The details came out like a plot twist, something unexpected for Civic Service Union 52 president Lanny Chudyk.
“I was quite disappointed when I originally heard what was being proposed,” Chudyk told Global News.
Earlier this week, the union learned students who work as pages for the Edmonton Public Library would face a pay reduction in line with new provincial minimum wage rules which go into effect June 26.
Watch below: Some Global News videos about the minimum wage in Alberta.
According to the union contract, the youth are paid based on minimum wage plus a percentage.
“They (EPL), I guess, felt that they were bound under the collective bargaining agreement, which has some language but doesn’t spell out actual numbers,” Chudyk explained.
But days after learning of the changes, a reversal from EPL; student pages will continue to be paid what they’re earning right now.
The library declined an interview request to explain the reason for the flip-flop, instead choosing to release a statement.
In it, CEO Pilar Martinez indicates: “Thank you for voicing your opinions and asking us to find a solution.”
Edmonton-based human resources consultant Allie Knull said businesses and institutions now have to consider a variety of factors when deciding what to set student wages at — everything from the bottom line to employee retention.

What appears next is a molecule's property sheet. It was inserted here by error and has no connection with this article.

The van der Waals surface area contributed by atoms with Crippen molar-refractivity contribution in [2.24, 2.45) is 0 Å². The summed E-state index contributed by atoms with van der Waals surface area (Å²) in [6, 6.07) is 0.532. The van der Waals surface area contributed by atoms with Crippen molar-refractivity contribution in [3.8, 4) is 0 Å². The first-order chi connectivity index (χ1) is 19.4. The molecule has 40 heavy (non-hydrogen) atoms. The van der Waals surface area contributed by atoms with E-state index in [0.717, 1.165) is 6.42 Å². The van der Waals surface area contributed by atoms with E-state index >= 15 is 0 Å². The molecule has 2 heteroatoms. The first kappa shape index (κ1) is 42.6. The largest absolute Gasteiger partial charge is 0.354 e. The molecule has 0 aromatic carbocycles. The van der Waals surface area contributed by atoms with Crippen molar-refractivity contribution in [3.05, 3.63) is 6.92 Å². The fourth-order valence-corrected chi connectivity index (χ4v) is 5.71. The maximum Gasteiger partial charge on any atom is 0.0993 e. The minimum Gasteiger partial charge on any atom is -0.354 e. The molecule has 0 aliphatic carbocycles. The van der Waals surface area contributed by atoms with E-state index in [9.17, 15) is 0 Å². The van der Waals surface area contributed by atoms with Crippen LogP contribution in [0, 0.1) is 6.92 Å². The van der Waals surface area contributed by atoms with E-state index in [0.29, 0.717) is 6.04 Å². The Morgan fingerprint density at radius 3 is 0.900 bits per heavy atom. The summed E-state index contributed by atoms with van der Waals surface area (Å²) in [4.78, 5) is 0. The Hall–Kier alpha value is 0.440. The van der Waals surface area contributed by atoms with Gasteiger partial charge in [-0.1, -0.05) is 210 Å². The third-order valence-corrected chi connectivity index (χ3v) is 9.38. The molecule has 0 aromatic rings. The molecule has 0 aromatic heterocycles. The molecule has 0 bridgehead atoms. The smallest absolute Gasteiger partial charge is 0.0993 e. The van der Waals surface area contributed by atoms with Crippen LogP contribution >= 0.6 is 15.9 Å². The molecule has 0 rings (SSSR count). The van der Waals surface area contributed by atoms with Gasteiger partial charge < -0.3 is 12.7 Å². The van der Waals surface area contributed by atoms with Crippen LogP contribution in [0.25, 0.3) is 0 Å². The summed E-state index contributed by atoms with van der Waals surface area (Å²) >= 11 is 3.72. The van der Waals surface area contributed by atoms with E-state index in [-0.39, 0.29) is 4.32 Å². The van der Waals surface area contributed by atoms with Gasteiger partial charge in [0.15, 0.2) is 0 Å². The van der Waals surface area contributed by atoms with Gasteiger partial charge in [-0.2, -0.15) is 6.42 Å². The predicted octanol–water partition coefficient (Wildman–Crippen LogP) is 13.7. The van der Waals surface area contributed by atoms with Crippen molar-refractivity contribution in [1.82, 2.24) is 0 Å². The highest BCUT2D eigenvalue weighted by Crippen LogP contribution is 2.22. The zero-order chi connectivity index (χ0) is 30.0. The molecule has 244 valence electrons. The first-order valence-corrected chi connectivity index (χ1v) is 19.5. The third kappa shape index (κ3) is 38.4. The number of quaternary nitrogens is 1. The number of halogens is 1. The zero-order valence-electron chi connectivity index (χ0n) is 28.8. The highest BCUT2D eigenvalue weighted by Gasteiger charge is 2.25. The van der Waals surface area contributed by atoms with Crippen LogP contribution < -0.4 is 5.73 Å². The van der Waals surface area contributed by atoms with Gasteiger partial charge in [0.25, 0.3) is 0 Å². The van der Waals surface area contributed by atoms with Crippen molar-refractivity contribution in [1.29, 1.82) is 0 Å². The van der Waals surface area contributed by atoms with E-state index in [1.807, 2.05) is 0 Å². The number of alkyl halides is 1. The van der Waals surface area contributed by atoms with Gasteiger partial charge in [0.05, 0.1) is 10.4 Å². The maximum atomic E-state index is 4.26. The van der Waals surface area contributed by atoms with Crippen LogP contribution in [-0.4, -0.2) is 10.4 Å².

“I see that this is a great opportunity for small business owners and not-for-profits to engage the youth into the workforce, saying, ‘We have the budget to bring on more youth,'” Knull said.
She said she wonders about a possible consequence down the road. For instance, a case where a 17-year-old who turns 18 is in line for an automatic wage increase. Could the situation be seen as a liability?
“Are we looking to age them out or not age them out?” Knull asked. “Does that become another human rights concern because ageism is a human right protection?
In the case of EPL, the ending for now is a happy one. But the union is paying closer attention going forward.
“I don’t think anybody ever envisioned standards moving backwards,” Chudyk said.